KCS Part II: The minnow can swallow a whale

Posted by Fred Frailey
on Wednesday, May 22, 2013

In a response to my last blog, D.Carlton this morning jolted me wide awake. He said, in regard to which railroad might buy Kansas City Southern: “You have it backwards. The question is: Who is KCS going to buy?” Damn! That Mrs. Carlton sure raised a smart boy. In essence, what D. is saying is that the inflated stock price of KCS is a huge gift that translates into enormous buying power if that railroad went shopping for a bigger partner. It completely turns the table on the usual way business is conducted, in which the larger company buys the smaller one. So let me explain.

I took Carlton’s idea to a friend who is in the money biz and good with numbers. I’ll call him Slim. Slim played around with the numbers and reported back that D. is absolutely right. Let’s pretend that Norfolk Southern and KCS agreed tonight to an all-stock merger. It would make sense, after all. The two railroads fit together wonderfully, and there is no tried and tested successor to chief executive Wick Moorman, 60, who faces mandatory retirement in a few years.

Okay, analysts estimate that NS will earn $2.4 billion in 2015 and KCS $640 million. This would give a combined railroad $3 earnings in income if no savings were achieved and no business was lost to competing companies. In terms of earnings per share, this translates to $7.10 for NS and $5.80 for KCS.

Let’s keep this simple. First, assume NS bought KCS with stock, at no premium price. It would have to issue 158 million shares, on top of the present 338 million. So the combined profit of $3 billion divided by 496 million shares, brings the 2015 earnings per share for NS from $7.10 down to $6.12. That’s called dilution. I question whether NS shareholders would approve such a deal.

Now turn the tables and have KCS be the buyer. KCS shares are valued by investors as being worth, per dollar of earnings, twice what those of NS are. To buy NS at last night’s closing price of $79.23 per share would require KCS to issue 237.4 million new shares in addition to the 111.1 million shares currently outstanding.

The surviving company, Kansas City Southern, would now have that same $3 billion of earnings. Its earnings per share would rise, from $5.80 to $8.72 a share. KCS shareholders would love such a union.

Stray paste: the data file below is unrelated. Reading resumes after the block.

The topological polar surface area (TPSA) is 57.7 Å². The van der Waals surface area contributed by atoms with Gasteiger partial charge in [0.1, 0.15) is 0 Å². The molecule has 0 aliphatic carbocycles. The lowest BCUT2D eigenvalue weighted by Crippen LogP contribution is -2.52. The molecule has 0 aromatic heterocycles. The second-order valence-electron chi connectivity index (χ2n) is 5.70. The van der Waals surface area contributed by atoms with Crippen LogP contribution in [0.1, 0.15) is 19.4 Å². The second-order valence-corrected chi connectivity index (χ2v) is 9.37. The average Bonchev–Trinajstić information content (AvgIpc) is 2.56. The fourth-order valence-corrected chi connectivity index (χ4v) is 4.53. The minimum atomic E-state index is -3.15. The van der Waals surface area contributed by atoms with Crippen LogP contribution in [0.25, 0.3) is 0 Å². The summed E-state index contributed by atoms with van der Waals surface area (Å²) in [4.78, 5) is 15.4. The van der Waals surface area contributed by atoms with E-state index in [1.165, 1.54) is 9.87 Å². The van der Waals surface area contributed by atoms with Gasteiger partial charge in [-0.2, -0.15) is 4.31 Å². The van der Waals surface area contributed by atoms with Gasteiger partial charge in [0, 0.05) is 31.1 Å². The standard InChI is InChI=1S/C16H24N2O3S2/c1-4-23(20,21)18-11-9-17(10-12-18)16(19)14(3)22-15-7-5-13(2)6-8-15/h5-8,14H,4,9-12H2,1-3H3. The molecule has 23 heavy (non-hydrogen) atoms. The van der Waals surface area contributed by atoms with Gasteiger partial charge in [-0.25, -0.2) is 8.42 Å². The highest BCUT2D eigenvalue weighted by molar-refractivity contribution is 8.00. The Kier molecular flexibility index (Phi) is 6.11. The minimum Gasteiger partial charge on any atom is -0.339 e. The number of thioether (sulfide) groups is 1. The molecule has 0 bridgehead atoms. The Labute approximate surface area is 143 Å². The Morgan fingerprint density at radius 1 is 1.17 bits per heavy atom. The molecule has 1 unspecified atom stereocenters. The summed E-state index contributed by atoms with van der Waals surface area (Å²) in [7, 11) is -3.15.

Realistically, KCS would have to pay NS shareholders a premium of 20-30 percent to get them on board. But even then the math still works for KCS.

What you’ve just read is Slim’s analysis, and it passes my hee-haw test.

On the other hand, what would be the consequences? If BNSF Railway is opposed to this deal, there is not a lot it can do. NS and KCS jointly own the Meridian Speedway, the east-west line between Meridian, Miss., and Shreveport, La. KCS then goes west to Dallas and south to Laredo, Tex., and Mexico. The Meridian Speedway deal and executive chairman Mike Haverty’s suggestion to BNSF that they do a similar project between Shreveport and Dallas drove BNSF right into the arms of CSX for southwest-southeast traffic. To my knowledge, BNSF doesn’t do a whole lot of business with KCS or with NS in the Southeast.

Now let’s suppose Union Pacific hates this idea. It does run its intermodal trains over the Speedway to reach Norfolk Southern. Could it divert traffic to CSX? Not easily. It can reach CSX in Memphis and New Orleans, but these are inferior interchange points compared to Shreveport and the Speedway; UP would be cutting off its tail.

Is this something that Kansas City Southern has considered? Probably. Could it succeed doing an unfriendly offer for NS? I don’t know, but at a 30 percent premium to the present price it would be hard for NS shareholders to turn it down. And do I think this might happen? I have no idea at all. But it’s something to think about.

And the amazing thing, when you do think about it, is how the game has changed. Kansas City Southern was always the poor relation at the railroad dinner table, the brother that the bigger, older, stronger Class I railroads ignored, insulted, or made fun of. Today, they do that at their own peril.

Thanks to D. Carlton and Slim for their input. — Fred W. Frailey

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